Run Time: 1 hour 20 minutes
Director: Gabe Polsky
Streaming on Amazon Prime, Apple TV, Google Play and other platforms
You can’t make this stuff up.
It’s 1990, and the former Soviet Union’s once-fearsome Red Army hockey team, suddenly deprived of endless government funds, is on the verge of bankruptcy. To their rescue skate none other than the NHL’s Pittsburgh Penguins, who not only buy half the team but infuse the onetime Communist flagship with a decidedly Capitalistic approach to selling sports — including free beer nights, car giveaways, and strippers. Lots and lots of strippers.
That’s just the first 20 minutes or so of Red Penguins, the relentlessly insane true story told in this jaunty documentary, a tale that starts out like a Damon Runyon yarn, populated by hucksters and hustlers — but descends into Mario Puzo territory as the Russian mafia sinks its fangs into the enterprise and very quickly ruins the fun for everyone.
Director Gabe Polsky has the good sense to set the stage with a collage of evocative news clips — then sit back and let his collection of characters spin their stories. They’re a colorful group: two former Penguins owners who saw opportunity behind the collapsing Iron Curtain; the Russian general manager who cheerfully, if tacitly, acknowledges he skimmed more than $1 million from the owners; the Red Army general, resplendent in his uniform, who frankly admits he lacked the authority to overrule the gangsters who demanded a piece of the action; and the Russian oligarch, eyes dead even when he laughs, who spreads out his pudgy hands and exclaims to the camera, “Have I killed anybody?” The inevitable answer is yes, yes you have.
But mostly there’s Steven Warshaw, a wiry young go-getter who’s made his name dreaming up off-the-wall promotions for minor league basketball and baseball teams. Tapped by the Penguins to launch their new Moscow franchise, Warshaw jumps the first Aeroflot jet East. He eagerly goes to work injecting his Barnum and Bailey sensibilities into the raw wounds of communist Russia’s chaotic transition from communism capitalism — albeit a funhouse mirror version of capitalism as we know it.
Warshaw, who is also a producer of the film, is a most appealing companion/guide through the saga of the team that became known as the Red Penguins. Appalled by the decrepit condition of the team’s once-glorious Ice Palace venue, he evicts the squatters living inside. The team’s stark, military-inspired logo is replaced with a cartoon penguin on skates. The sparse initial crowds, accustomed to the old guard’s no-nonsense approach to the game, are startled by the presence of a penguin mascot skating on the ice and leading them in cheers (We get to meet the guy in the penguin suit, an eccentric performance artist with a Salvador Dali mustache, who recalls frequently removing his plush head so “People would know who I am!”).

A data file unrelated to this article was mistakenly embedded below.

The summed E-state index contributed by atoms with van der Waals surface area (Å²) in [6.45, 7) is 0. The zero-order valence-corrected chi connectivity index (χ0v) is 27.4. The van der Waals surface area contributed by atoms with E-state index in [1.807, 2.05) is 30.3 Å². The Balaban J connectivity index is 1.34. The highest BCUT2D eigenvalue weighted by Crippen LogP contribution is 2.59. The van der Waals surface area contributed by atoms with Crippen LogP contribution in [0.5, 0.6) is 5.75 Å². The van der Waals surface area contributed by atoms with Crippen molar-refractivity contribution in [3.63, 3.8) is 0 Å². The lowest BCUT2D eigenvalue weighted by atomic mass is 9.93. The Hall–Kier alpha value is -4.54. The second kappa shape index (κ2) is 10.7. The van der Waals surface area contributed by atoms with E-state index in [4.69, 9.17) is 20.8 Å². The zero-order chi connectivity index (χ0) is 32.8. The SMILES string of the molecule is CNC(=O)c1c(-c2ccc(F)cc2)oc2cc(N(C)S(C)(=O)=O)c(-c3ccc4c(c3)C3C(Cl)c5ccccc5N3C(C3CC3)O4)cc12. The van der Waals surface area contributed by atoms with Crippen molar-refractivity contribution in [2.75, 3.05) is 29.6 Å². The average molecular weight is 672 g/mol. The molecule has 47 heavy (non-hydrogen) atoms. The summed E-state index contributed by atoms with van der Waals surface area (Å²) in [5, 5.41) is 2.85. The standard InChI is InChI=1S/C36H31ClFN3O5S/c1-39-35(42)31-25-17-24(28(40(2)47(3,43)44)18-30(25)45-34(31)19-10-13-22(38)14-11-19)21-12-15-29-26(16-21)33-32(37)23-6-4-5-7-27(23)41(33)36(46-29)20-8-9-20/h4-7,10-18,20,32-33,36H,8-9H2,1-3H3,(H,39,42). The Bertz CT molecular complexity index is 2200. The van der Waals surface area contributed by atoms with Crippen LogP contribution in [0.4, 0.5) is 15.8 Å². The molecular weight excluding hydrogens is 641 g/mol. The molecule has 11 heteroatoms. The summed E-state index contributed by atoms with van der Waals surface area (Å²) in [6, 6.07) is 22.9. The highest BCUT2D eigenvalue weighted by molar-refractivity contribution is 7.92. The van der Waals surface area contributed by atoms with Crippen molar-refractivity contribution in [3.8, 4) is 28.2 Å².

Then there are the strippers, some of whom ride around on the Zamboni machine. Free beers are passed out to everyone, no matter how young. A lucky fan is invited onto the ice to sit at a cafe table and be served beer by a real bear. And a hockey shoot-out results in one superfan winning a car (Fearing being hijacked outside the arena, the winner opts to accept cash instead).
Of course, the Red Penguins are an instant sensation — so much so that Disney approaches the Penguins to discuss a $100 million partnership. In the Wild East of post-communist Russia, that’s a good thing and a bad thing. Before long, the oligarchs move in and begin siphoning off enormous chunks of money. They’re more than happy to let Warshaw continue his hockey hijinks, but the whole enterprise assumes a life-and-death pall. Needless to say, Disney backs out.
But the rules of society aren’t just breaking down inside the Ice Palace. All of Russia seems to be swirling into a black hole of crime and corruption. Polsky presents lots of footage — some of it downright shocking — of the mayhem erupting on Moscow’s streets. Terrifying dash cam videos show cars full of criminals cutting in front of motorists, forcing them to stop, and emerging with guns drawn. Other clips depict pedestrians being pummeled by gangs, shoppers facing empty shelves, seemingly law-abiding citizens suddenly lurching at each other, swinging their fists. It’s a portrait of Russia in transition that few in the West ever saw — and which goes a long way to explaining the latter news clips when an ineffective, puffy-faced Russian President Boris Yeltsin is replaced by the steely-eyed, stone-faced upstart Vladimir Putin.
Delighted with Warshaw’s innovations, the oligarchs invite him to stay on. Otherwise, they add, they’ll kill him. He has a better idea and catches the first Aeroflot jet out of Moscow, never to return. Some of his former co-workers aren’t so lucky: In a grim coda, Warshaw runs down a list of five Red Penguin employees, including one player, who were murdered — one of them shot in the Ice Palace parking lot.
It’s a convoluted story, and Polsky doesn’t always give us a chance to catch our breath before moving on to the next wrinkle. Still, even for those who don’t know a slash from a slap shot, Red Penguins works as a fish-out-of-water tale, a stark history lesson, and a rousing sports epic. On anyone’s ice, that’s a nifty hat trick.